2. William John Gurd (1845–1903) was Richard Maurice Bucke's brother-in-law, with whom he was designing a gas and fluid meter to be patented in Canada and sold in England. Bucke believed the meter would be worth "millions of dollars," while Whitman remained skeptical, sometimes to Bucke's annoyance. In a March 18, 1888, letter to William D. O'Connor, Whitman wrote, "The practical outset of the meter enterprise collapsed at the last moment for the want of capital investors." For additional information, see Horace Traubel, With Walt Whitman in Camden, Sunday, March 17, 1889, Monday, March 18, 1889, Friday, March 22, 1889, and Wednesday, April 3, 1889.  [back]

3. Matilda Gurd (d. 1890), Richard Maurice Bucke's sister, was the wife of William Gurd. [back]

4. Edward "Ned" Wilkins (1865–1936) was one of Whitman's nurses during his Camden years; he was sent to Camden from London, Ontario, by Dr. Richard M. Bucke, and he began caring for Whitman on November 5, 1888. He stayed for a year before returning to Canada to attend the Ontario Veterinary School. For more information, see Bert A. Thompson, "Edward Wilkins: Male Nurse to Walt Whitman," Walt Whitman Review 15 (September 1969), 194–195. [back]

5. Thomas William Hazen Rolleston (1857–1920) was an Irish poet and journalist. After attending college in Dublin, he moved to Germany for a period of time. He wrote to Whitman frequently, beginning in 1880, and later produced with Karl Knortz the first book-length translation of Whitman's poetry into German. In 1889, the collection Grashalme: Gedichte [Leaves of Grass: Poems] was published by Verlags-Magazin in Zurich, Switzerland. See Walter Grünzweig, Constructing the German Walt Whitman (Iowa City: University of Iowa Press, 1995). For more information on Rolleston, see Walter Grünzweig, "Rolleston, Thomas William Hazen (1857–1920)," Walt Whitman: An Encyclopedia, ed. J.R. LeMaster and Donald D. Kummings (New York: Garland Publishing, 1998). [back]

6. Bucke is referring to The Teaching of Epictetus: Being the "Encheiridion of Epictetus," with Selections from the "Dissertations" and "Fragments." Translated from the Greek, with Introduction and Notes, by T.W. Rolleston. 3d ed. rev. "The Camelot Series" (London: Walter Scott, n.d.). "The Camelot Series" was edited by Ernest Rhys. [back]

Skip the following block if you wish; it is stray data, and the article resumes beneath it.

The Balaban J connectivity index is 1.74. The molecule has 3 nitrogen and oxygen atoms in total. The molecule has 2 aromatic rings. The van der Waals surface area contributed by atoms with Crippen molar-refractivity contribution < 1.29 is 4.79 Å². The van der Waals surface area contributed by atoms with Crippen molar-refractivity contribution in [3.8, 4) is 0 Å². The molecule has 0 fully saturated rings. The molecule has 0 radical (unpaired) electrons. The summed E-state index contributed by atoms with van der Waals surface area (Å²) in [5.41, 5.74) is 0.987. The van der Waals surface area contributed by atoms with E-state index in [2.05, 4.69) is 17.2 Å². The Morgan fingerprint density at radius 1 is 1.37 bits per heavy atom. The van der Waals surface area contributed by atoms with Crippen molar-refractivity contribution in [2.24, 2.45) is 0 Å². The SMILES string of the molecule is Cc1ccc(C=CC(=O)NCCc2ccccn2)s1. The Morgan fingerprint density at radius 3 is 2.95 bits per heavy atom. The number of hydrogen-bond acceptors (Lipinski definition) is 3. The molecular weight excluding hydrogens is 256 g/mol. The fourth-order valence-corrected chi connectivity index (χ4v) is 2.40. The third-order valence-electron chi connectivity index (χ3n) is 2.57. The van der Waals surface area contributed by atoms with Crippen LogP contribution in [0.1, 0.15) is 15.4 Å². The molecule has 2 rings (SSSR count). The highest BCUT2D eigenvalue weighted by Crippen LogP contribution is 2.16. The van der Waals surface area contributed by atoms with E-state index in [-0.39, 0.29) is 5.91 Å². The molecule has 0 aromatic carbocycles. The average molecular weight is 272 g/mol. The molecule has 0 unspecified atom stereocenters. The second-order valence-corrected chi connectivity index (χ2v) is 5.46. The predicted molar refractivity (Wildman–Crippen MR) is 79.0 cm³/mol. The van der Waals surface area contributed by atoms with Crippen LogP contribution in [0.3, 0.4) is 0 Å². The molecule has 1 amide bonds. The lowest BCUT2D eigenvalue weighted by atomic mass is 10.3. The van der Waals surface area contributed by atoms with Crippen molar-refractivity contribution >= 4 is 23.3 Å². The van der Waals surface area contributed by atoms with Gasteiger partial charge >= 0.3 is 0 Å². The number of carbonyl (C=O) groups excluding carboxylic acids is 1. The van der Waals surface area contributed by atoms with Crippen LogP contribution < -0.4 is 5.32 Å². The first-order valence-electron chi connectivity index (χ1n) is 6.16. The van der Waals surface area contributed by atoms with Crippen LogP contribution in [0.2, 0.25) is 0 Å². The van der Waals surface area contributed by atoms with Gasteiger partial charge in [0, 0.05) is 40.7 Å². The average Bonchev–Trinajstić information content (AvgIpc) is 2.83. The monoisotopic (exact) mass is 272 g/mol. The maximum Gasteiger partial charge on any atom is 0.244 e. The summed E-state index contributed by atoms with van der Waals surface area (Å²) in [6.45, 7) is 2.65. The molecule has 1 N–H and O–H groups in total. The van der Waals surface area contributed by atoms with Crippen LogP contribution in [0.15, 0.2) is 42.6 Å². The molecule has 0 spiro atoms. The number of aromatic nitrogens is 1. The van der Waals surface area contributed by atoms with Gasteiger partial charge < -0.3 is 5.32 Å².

7. Timothy Blair Pardee (1830–1889) was a Canadian lawyer and politician, member of the Legislative Assembly of the Province of Ontaria, Canada, and Minister of the Crown. Pardee appointed Richard Maurice Bucke, with whom he was a close friend, as the Superintendent of the Asylum for the Insane in Hamilton at its founding in 1876, and then the next year as Superintendent of the Asylum for the Insane in London. For more on Pardee, see H. V. Nelles, "Pardee, Timothy Blair," Dictionary of Canadian Biography Vol. 11 (Toronto: University of Toronto Press, 1982).  [back]

8. William Douglas O'Connor (1832–1889) was the author of the grand and grandiloquent Whitman pamphlet "The Good Gray Poet," published in 1866 (a digital version of the pamphlet is available at "The Good Gray Poet: A Vindication"). For more on Whitman's relationship with O'Connor, see Deshae E. Lott, "O'Connor, William Douglas (1832–1889)," Walt Whitman: An Encyclopedia, ed. J.R. LeMaster and Donald D. Kummings (New York: Garland Publishing, 1998). [back]

9. Both Timothy Blair Pardee and William Douglass O'Connor had been in poor health; both men died in 1889. For Whitman's reaction to the news of the death of O'Connor, see Horace Traubel, With Walt Whitman in Camden, Friday, May 10, 1889. For his thoughts upon learning of Pardee's death, see With Walt Whitman in Camden, Thursday, July 25, 1889[back]